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Ref. 1294

G. Servant

Bronze-caster

(1828-c.1890)

attributed to

Pair of neo-Greek floor lamps

France

Circa 1870

Height : 183 cm (72 in.) ; 213 cm (83 3/4 in.) with glass shades ; Diameter : 43 cm (19 2/3in.)

Rare pair of Greek style floor lamps made in patinated bronze, each surmounted of a frosted glass globe engraved of stars and a Greek motif frieze. The body of the vase, decorated with Greek style patterns such as palmets, Greek motif frieze and water leaves, stands on a shaft decorated with deer heads. Fine chains are connected to a delicate butterfly. The set is based on tripod legs with lion claw feet alternating large palmets.

Biography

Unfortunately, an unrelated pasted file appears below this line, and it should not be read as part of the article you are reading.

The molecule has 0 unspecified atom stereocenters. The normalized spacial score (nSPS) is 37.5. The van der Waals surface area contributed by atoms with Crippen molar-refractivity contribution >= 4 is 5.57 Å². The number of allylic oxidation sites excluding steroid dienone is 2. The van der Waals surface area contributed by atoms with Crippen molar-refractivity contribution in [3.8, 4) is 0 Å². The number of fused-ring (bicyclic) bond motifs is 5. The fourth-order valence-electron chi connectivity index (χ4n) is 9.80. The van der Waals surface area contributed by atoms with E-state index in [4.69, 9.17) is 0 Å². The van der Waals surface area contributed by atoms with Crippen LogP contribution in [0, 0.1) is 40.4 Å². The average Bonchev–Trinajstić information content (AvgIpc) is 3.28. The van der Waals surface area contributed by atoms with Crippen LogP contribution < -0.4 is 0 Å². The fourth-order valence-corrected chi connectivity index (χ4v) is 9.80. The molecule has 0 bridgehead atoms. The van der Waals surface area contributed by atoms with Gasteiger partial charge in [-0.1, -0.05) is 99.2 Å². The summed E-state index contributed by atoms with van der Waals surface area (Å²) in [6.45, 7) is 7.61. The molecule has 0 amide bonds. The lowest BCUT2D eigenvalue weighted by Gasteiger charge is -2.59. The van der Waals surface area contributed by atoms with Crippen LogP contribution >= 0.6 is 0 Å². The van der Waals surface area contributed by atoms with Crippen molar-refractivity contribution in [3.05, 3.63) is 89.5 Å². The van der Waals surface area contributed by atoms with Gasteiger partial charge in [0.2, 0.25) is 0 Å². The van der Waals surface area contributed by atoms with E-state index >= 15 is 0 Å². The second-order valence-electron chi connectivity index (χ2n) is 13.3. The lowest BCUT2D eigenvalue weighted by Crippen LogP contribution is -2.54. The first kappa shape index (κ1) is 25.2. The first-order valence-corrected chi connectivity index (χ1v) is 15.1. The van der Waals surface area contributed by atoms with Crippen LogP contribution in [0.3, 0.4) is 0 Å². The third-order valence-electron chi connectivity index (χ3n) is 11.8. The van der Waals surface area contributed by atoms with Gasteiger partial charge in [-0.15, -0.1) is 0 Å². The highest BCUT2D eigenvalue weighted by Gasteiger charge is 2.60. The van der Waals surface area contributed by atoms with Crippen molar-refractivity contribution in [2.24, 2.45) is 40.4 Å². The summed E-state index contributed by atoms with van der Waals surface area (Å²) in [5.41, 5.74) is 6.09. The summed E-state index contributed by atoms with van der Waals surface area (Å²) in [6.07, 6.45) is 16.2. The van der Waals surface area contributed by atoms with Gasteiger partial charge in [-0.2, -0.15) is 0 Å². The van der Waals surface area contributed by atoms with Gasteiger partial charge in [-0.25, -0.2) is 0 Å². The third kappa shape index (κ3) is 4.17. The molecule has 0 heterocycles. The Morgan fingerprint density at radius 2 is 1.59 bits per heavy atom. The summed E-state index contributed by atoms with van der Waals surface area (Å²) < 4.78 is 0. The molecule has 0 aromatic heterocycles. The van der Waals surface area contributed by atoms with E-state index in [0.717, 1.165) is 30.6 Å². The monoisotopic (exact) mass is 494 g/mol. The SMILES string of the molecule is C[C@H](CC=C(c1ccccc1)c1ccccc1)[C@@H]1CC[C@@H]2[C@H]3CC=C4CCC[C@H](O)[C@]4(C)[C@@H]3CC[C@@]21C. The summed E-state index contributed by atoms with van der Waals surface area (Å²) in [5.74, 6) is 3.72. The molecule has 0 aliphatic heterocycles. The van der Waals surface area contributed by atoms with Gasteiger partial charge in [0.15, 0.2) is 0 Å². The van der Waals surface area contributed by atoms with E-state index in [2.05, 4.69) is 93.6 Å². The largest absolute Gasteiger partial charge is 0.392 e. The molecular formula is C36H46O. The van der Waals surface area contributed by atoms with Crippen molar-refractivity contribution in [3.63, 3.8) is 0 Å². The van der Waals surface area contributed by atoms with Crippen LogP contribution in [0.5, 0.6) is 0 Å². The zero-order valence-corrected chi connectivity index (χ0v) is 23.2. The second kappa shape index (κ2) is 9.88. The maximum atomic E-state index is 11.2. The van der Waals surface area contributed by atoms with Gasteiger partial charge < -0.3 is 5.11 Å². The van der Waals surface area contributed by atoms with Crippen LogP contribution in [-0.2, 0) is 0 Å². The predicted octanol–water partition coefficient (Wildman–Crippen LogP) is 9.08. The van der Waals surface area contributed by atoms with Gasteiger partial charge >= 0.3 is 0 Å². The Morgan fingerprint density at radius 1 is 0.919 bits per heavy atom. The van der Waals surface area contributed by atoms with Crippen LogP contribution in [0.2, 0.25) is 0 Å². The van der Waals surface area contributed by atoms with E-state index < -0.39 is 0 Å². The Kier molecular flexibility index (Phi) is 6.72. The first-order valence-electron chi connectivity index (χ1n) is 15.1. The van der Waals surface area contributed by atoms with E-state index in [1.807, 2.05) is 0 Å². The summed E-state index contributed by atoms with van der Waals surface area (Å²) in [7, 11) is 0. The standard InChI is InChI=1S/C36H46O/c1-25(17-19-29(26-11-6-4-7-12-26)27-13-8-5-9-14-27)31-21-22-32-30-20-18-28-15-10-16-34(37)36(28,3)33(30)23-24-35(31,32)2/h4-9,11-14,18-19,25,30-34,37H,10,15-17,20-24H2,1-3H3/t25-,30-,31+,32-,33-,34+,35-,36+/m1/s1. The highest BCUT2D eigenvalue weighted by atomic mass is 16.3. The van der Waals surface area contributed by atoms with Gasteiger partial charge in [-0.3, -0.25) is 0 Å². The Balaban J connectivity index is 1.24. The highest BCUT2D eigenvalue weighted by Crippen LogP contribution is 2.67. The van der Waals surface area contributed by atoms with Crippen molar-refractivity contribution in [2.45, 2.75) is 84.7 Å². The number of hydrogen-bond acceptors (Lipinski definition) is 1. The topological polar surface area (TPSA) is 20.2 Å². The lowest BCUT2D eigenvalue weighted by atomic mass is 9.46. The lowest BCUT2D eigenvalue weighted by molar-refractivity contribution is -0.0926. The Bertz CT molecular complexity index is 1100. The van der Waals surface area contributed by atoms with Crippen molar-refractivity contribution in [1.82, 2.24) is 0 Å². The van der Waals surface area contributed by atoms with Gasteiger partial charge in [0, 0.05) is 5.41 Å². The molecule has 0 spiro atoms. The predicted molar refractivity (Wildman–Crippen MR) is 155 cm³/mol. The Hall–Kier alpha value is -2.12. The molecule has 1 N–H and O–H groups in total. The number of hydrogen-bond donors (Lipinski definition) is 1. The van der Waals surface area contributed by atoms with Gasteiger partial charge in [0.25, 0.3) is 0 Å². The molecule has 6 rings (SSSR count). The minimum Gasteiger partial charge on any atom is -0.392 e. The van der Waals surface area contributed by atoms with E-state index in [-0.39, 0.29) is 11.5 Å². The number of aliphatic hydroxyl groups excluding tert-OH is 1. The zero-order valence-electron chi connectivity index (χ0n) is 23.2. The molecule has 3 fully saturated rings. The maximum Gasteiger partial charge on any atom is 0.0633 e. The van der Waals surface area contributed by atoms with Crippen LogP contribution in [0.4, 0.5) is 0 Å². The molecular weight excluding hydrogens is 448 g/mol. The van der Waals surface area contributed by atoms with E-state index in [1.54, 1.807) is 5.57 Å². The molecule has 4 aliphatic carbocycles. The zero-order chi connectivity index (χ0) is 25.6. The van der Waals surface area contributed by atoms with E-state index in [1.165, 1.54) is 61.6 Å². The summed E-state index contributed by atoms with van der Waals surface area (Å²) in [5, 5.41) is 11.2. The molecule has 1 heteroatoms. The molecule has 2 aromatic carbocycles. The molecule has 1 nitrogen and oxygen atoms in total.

Georges Emile Henri Servant (1828-c.1890), who took over his father in 1855 at their foundry, rue Vieille-du-Temple, in Paris, specialized in the production of neo-Egyptian style clocks, very popular in France since 1860’s, and also the making of Greek style decorative objects. He drew considerable attention to the high quality of his bronzes at the 1855 Paris Universal Exhibition and then at the 1862 London Exhibition. At this time Servant exported up to 40% of his production, principally to the United States, where for instance, his clocks were sold with great success by Louis Tiffany Inc. or Hamann & Roche of New York. But his success came really at the 1867 Paris Universal Exhibition, where he was awarded a gold medal for his neo-Greek and Egyptian works (Les Merveilles de l’Exposition Universelle de 1867, t. II, p° 165 & 167). He was even awarded in 1874 the « Ordre national de la Légion d’Honneur », France’s hightest official mark of recognition. Servant participated once again successfully at the 1878 Paris Universal Exhibition, where he not only exhibited vases and small bronze pieces of furniture, but was also a member of the jury for the class of bronze pieces of art. He finally retired shortly before the 1889 Paris Universal Exhibition.

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